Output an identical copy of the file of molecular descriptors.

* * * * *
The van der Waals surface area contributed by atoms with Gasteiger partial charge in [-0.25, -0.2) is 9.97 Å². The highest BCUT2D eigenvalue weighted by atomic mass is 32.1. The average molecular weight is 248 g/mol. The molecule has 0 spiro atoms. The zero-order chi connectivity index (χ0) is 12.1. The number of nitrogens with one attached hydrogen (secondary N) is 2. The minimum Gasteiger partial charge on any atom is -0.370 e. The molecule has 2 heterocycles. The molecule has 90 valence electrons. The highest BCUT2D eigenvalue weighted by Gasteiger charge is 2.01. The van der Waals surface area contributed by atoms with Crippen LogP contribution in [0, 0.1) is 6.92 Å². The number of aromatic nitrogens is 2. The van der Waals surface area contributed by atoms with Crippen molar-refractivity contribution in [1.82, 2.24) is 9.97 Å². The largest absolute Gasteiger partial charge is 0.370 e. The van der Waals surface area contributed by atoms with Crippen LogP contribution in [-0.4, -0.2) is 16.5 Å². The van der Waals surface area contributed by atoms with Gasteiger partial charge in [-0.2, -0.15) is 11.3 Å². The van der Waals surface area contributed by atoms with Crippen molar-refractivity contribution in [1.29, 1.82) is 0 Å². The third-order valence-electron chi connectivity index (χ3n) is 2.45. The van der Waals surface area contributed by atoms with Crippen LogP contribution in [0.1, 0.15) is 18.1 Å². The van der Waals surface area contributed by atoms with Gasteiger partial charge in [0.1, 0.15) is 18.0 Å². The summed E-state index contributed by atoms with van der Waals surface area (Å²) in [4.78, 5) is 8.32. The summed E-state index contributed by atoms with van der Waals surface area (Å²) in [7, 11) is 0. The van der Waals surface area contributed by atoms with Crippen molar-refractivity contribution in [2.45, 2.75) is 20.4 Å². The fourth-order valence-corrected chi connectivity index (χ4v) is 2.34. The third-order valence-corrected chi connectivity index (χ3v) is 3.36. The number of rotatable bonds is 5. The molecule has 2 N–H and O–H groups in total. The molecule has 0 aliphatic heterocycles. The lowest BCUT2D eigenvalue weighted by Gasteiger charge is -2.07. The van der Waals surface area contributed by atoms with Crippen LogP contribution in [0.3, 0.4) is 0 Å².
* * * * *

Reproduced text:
The van der Waals surface area contributed by atoms with Gasteiger partial charge in [-0.25, -0.2) is 9.97 Å². The highest BCUT2D eigenvalue weighted by atomic mass is 32.1. The average molecular weight is 248 g/mol. The molecule has 0 spiro atoms. The zero-order chi connectivity index (χ0) is 12.1. The number of nitrogens with one attached hydrogen (secondary N) is 2. The minimum Gasteiger partial charge on any atom is -0.370 e. The molecule has 2 heterocycles. The molecule has 90 valence electrons. The highest BCUT2D eigenvalue weighted by Gasteiger charge is 2.01. The van der Waals surface area contributed by atoms with Crippen LogP contribution in [0, 0.1) is 6.92 Å². The number of aromatic nitrogens is 2. The van der Waals surface area contributed by atoms with Crippen molar-refractivity contribution in [1.82, 2.24) is 9.97 Å². The largest absolute Gasteiger partial charge is 0.370 e. The van der Waals surface area contributed by atoms with Crippen LogP contribution in [-0.4, -0.2) is 16.5 Å². The van der Waals surface area contributed by atoms with Gasteiger partial charge in [-0.2, -0.15) is 11.3 Å². The van der Waals surface area contributed by atoms with Crippen molar-refractivity contribution in [1.29, 1.82) is 0 Å². The third-order valence-electron chi connectivity index (χ3n) is 2.45. The van der Waals surface area contributed by atoms with Crippen LogP contribution in [0.1, 0.15) is 18.1 Å². The van der Waals surface area contributed by atoms with Gasteiger partial charge in [0.1, 0.15) is 18.0 Å². The summed E-state index contributed by atoms with van der Waals surface area (Å²) in [4.78, 5) is 8.32. The summed E-state index contributed by atoms with van der Waals surface area (Å²) in [7, 11) is 0. The van der Waals surface area contributed by atoms with Crippen molar-refractivity contribution in [2.45, 2.75) is 20.4 Å². The fourth-order valence-corrected chi connectivity index (χ4v) is 2.34. The third-order valence-corrected chi connectivity index (χ3v) is 3.36. The number of rotatable bonds is 5. The molecule has 2 N–H and O–H groups in total. The molecule has 0 aliphatic heterocycles. The lowest BCUT2D eigenvalue weighted by Gasteiger charge is -2.07. The van der Waals surface area contributed by atoms with Crippen LogP contribution in [0.3, 0.4) is 0 Å².